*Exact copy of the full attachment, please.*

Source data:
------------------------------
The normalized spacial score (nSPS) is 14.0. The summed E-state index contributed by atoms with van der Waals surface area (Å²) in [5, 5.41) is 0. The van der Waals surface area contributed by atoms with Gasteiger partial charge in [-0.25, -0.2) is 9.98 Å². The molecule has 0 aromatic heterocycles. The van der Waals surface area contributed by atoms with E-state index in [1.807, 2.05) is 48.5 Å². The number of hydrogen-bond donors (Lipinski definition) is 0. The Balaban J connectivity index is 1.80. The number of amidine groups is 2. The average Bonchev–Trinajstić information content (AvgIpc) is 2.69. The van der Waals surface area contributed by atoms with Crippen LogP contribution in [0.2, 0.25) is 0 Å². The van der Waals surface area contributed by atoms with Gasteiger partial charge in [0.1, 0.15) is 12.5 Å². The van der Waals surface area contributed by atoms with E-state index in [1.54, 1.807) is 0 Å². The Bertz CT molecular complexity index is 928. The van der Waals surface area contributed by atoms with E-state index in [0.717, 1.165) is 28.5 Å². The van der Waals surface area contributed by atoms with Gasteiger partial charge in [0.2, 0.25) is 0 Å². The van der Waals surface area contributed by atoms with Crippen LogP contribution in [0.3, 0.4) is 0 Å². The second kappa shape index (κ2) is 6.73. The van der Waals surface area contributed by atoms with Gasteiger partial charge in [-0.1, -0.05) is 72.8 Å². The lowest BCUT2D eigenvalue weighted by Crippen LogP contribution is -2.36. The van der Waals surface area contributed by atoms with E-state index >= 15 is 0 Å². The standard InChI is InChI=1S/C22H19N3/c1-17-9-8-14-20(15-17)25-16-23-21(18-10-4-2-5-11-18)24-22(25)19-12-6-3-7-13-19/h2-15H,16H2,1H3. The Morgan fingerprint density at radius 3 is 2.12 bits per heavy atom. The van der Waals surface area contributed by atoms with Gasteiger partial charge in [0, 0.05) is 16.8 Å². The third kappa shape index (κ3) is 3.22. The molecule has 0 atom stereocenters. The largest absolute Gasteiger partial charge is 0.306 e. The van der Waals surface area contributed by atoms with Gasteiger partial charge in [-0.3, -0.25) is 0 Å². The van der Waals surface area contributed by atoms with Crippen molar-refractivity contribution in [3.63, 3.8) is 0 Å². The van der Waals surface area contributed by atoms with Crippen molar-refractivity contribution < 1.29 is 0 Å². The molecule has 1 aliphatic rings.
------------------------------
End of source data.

The normalized spacial score (nSPS) is 14.0. The summed E-state index contributed by atoms with van der Waals surface area (Å²) in [5, 5.41) is 0. The van der Waals surface area contributed by atoms with Gasteiger partial charge in [-0.25, -0.2) is 9.98 Å². The molecule has 0 aromatic heterocycles. The van der Waals surface area contributed by atoms with E-state index in [1.807, 2.05) is 48.5 Å². The number of hydrogen-bond donors (Lipinski definition) is 0. The Balaban J connectivity index is 1.80. The number of amidine groups is 2. The average Bonchev–Trinajstić information content (AvgIpc) is 2.69. The van der Waals surface area contributed by atoms with Crippen LogP contribution in [0.2, 0.25) is 0 Å². The van der Waals surface area contributed by atoms with Gasteiger partial charge in [0.1, 0.15) is 12.5 Å². The van der Waals surface area contributed by atoms with E-state index in [1.54, 1.807) is 0 Å². The Bertz CT molecular complexity index is 928. The van der Waals surface area contributed by atoms with E-state index in [0.717, 1.165) is 28.5 Å². The van der Waals surface area contributed by atoms with Gasteiger partial charge in [0.2, 0.25) is 0 Å². The van der Waals surface area contributed by atoms with Crippen LogP contribution in [0.3, 0.4) is 0 Å². The second kappa shape index (κ2) is 6.73. The van der Waals surface area contributed by atoms with Gasteiger partial charge in [-0.1, -0.05) is 72.8 Å². The lowest BCUT2D eigenvalue weighted by Crippen LogP contribution is -2.36. The van der Waals surface area contributed by atoms with E-state index >= 15 is 0 Å². The standard InChI is InChI=1S/C22H19N3/c1-17-9-8-14-20(15-17)25-16-23-21(18-10-4-2-5-11-18)24-22(25)19-12-6-3-7-13-19/h2-15H,16H2,1H3. The Morgan fingerprint density at radius 3 is 2.12 bits per heavy atom. The van der Waals surface area contributed by atoms with Gasteiger partial charge in [0, 0.05) is 16.8 Å². The third kappa shape index (κ3) is 3.22. The molecule has 0 atom stereocenters. The largest absolute Gasteiger partial charge is 0.306 e. The van der Waals surface area contributed by atoms with Gasteiger partial charge in [-0.3, -0.25) is 0 Å². The van der Waals surface area contributed by atoms with Crippen molar-refractivity contribution in [3.63, 3.8) is 0 Å². The van der Waals surface area contributed by atoms with Crippen molar-refractivity contribution < 1.29 is 0 Å². The molecule has 1 aliphatic rings.